It's still difficult to say what Facebook's actual position is on this issue of employers asking prospective employees for their Facebook username and password, so they can peruse your account as part of the job interview process.
Facebook's initial response was quite forceful, yet their follow-up later the same day suggested they may now ignore the attacks on privacy.
With the election season kicking into high gear, a few senators are calling for an inquiry. Employers demanding Facebook passwords is as outrageous as them asking for private letters or emails. It may be a soft economy and employers may have the upper hand but asking for Facebook passwords is none of their business.
"In an age where more and more of our personal information — and our private social interactions — are online, it is vital that all individuals be allowed to determine for themselves what personal information they want to make public and protect personal information from their would-be employers. This is especially important during the job-seeking process, when all the power is on one side of the fence," Schumer said in a statement.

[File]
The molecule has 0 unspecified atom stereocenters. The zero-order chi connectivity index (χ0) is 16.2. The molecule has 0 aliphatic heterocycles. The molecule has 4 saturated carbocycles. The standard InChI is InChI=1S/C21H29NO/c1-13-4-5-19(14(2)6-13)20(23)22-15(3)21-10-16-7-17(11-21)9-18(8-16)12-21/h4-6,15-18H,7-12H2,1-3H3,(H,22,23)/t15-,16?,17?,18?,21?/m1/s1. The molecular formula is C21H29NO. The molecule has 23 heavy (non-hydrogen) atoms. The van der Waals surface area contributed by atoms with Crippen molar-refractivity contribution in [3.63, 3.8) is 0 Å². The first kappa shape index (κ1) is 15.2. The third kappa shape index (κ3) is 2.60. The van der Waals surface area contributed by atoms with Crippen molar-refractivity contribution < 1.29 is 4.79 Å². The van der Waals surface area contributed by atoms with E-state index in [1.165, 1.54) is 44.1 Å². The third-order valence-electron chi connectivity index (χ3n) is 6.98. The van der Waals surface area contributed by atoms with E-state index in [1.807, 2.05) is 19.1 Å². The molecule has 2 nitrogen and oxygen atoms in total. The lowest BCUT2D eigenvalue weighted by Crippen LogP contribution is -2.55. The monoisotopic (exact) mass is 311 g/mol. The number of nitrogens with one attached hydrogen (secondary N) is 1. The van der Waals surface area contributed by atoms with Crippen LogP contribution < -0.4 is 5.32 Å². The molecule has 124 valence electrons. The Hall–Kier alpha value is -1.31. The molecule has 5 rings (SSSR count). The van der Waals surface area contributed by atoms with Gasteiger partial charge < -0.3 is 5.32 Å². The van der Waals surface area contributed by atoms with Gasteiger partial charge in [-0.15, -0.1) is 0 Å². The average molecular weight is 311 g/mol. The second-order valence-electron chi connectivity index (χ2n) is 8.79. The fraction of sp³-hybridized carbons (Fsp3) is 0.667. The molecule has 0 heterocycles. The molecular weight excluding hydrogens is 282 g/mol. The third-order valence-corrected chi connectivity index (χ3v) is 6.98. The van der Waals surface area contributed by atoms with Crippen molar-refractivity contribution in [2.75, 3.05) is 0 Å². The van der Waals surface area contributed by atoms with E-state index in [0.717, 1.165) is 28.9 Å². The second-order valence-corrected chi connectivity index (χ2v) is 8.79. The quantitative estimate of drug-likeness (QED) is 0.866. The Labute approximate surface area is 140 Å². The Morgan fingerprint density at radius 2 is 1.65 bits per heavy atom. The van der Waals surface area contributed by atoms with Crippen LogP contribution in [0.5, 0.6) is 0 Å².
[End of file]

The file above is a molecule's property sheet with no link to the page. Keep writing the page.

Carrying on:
Specifically, the senators want to know if this practice violates the Stored Communications Act or the Computer Fraud and Abuse Act. Those two acts, respectively, prohibit intentional access to electronic information without authorization and intentional access to a computer without authorization to obtain information.
The senators also want to know whether two court cases relating to supervisors asking current employees for social media credentials could be applied to job applicants.